Bake for 30-45 minutes depending on your oven, until the crust edges are slightly browned and the filling is bubbling. Let cool on a cooling rack. Serve with whipped cream or vanilla ice cream if desired.

An Apricot Tart

Who doesn’t love stone fruit? I mean aren’t they just the perfect fruits? Sweet and juicy (and apparently cherries lower your blood sugar – who knew?) and always delicious.  Stone fruit season started about a month ago, and due to a particularly cool and wet winter, there is a bumper crop of stone fruit this year.  Apricots in particular have a short season, so I decided to take advantage of it while I could.  Two years ago I made apricot crostadas, last year I was being good and not baking too much, and this year I decided to make a simple, delicious apricot tart.  Well, in this case, tartlets.  I was in the mood, so why not?

Apricot Tart

I looked around on the internet and there are not that many recipes involving apricots, probably because of their short growing season.  So I decided to take some artistic license and make up a recipe, based on another one.  Now there will be one more apricot recipe out there.

I was inspired by this recipe from pastry studio (she has a lot of great recipes, and tips for the less experienced baker so make sure to check out her site), but decided to make proper tartlets in my mini tart pans as opposed to a galette.  And I went with my tried and true Sweet Tart Dough that always comes out so delicious and flaky.

When I mixed up the filling I decided that it looked a little dry so to add a bit of flavor I added some almond extract (don’t tell Rocker Dude!  I only mentioned it after he had tried a bite 🙂 ) and it really made the tart something special.  The filling is still simple enough that the flavor of the apricots really shines through. Even the Little rocker enjoyed the tart, though that might have been because she was watching The Backyardigans Samurai Pie episode and they kept talking about pies.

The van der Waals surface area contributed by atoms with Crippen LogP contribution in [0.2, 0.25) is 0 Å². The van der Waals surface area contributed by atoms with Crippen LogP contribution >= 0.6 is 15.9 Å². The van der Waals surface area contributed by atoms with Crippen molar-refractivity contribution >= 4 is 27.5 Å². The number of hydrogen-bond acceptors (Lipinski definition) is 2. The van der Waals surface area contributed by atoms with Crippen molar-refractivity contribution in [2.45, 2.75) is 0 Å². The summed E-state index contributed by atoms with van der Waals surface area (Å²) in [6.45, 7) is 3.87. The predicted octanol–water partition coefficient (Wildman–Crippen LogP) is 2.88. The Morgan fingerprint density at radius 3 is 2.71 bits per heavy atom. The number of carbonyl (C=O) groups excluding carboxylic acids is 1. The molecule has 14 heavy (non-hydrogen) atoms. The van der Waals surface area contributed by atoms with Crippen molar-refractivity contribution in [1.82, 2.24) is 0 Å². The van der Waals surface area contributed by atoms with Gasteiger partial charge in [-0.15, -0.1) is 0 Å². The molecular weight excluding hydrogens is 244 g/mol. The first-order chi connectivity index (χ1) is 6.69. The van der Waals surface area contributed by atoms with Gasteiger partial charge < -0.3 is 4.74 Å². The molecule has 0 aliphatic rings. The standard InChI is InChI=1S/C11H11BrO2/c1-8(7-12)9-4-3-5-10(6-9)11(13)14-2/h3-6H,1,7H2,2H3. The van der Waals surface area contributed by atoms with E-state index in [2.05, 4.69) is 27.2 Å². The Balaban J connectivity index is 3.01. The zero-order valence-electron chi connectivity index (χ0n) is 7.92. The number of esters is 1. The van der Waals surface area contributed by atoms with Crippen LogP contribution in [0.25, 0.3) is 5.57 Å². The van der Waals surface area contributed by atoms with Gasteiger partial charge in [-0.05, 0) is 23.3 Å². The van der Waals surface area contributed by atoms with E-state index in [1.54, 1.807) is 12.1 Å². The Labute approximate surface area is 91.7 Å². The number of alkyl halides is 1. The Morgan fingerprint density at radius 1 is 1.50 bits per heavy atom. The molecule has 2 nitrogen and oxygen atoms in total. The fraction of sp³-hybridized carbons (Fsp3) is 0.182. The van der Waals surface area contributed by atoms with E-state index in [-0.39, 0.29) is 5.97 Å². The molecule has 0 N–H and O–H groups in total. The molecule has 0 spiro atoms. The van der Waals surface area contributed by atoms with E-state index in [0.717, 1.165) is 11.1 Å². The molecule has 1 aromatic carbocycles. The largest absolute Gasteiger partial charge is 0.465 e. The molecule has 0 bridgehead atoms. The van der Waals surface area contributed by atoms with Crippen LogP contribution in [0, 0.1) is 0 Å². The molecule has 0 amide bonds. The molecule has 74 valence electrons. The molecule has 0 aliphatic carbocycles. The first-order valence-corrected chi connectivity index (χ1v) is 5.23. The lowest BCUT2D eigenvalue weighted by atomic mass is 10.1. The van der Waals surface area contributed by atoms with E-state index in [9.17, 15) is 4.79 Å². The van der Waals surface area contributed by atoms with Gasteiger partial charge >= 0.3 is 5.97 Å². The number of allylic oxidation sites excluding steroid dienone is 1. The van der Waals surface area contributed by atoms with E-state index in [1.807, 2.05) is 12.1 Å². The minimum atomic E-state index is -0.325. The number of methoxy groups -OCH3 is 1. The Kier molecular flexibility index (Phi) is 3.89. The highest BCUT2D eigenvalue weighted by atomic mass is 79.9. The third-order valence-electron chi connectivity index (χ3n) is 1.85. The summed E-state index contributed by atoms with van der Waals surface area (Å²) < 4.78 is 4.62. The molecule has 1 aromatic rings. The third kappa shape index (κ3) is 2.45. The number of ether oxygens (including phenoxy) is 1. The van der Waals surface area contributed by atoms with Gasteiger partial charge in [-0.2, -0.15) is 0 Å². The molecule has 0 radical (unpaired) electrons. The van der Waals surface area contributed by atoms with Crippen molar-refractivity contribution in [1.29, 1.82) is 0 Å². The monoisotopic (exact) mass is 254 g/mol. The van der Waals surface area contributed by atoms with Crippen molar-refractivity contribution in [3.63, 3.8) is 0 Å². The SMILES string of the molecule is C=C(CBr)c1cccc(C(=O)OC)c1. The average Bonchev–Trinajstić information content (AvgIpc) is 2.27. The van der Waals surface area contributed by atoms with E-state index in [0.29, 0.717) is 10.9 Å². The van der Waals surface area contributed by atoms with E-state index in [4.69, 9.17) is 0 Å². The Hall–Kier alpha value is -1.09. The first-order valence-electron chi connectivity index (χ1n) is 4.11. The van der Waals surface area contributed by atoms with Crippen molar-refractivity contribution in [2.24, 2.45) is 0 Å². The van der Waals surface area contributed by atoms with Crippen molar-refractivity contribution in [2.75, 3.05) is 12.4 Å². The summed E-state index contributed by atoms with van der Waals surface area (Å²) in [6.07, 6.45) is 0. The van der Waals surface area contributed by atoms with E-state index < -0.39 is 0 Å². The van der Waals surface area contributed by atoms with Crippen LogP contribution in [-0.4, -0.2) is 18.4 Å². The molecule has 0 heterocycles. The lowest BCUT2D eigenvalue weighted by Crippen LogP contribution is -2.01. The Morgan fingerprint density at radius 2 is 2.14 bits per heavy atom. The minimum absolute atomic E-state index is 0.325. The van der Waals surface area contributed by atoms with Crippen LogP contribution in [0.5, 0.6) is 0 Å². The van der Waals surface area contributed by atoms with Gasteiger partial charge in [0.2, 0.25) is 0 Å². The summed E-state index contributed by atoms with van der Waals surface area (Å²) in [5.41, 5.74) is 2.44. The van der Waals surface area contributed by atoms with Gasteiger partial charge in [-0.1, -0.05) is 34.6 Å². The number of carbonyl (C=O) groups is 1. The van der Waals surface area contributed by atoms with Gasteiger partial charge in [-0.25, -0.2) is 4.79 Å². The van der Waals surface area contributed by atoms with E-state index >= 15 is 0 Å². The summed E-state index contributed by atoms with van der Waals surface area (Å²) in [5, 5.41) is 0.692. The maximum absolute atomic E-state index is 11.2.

This recipe would also work well as a tart, if you prefer family style serving.

Recipe (makes 7 4-inch tartlets or one 9 inch tart):

Crust:

Sweet Tart Dough

Filling:

8 apricots, stoned and sliced into eighths
1/4 cup sugar (a bit more if the apricots are particularly tart – baking the apricots makes the tartness come out)
1 Tbsp. flour
1/2 tsp. almond extract

Prepare the tart dough until the refrigeration stage.  Preheat the oven to 400 degrees F. Then mix all the filling ingredients together.  Let it sit while you roll out the tart dough.  Lay the tart dough in the tart pan(s) and place apricot slices in concentric circles to make a decorative filling.

Bake the tartlets for 25 minutes or so, until the crust is lightly browned and the filling is bubbling gently, a full-size tart will take longer, probably about 40 minutes or so.  Let cool.  Enjoy!

An Apple Torte for Winter

Here we are, in the dead of winter, at probably the coldest day of the season so far (50 degrees F during the day), and it is time for an apple dessert.  Apples are at their best in the fall and winter and they deserve their day in the spotlight.

This recipe comes from Dorie Greenspan’s Baking: From my Home to Yours and is absolutely delightful.  It combines the elegance of a tart with the double crust of a pie.  So basically you have a double crusted apple tart=a torte.

Apple Torte
Apple Torte

This torte is filled with applesauce.  I made it once with store bought apple sauce (oh the horror!) and added some vanilla and nutmeg and no one noticed that it wasn’t homemade.  This time I decided to go all the way and make the torte as it deserved to be made, with homemade applesauce and nuts. Yes that is right Rocker Dude – ground almonds in the filling. Rocker Dude has a a fear or maybe just a distaste of eating anything involving nuts, but I figured that because we would be having other people at the meal I could add in the nuts and I wouldn’t get too many vocal complaints ;).

I made this dessert during my usual Friday cooking rush, but made sure at least to spread out the prep so I had my crust ready and chilled in the morning, made the applesauce and chilled that so by 2 pm I was ready to assemble and bake the torte.

Apple Torte Filling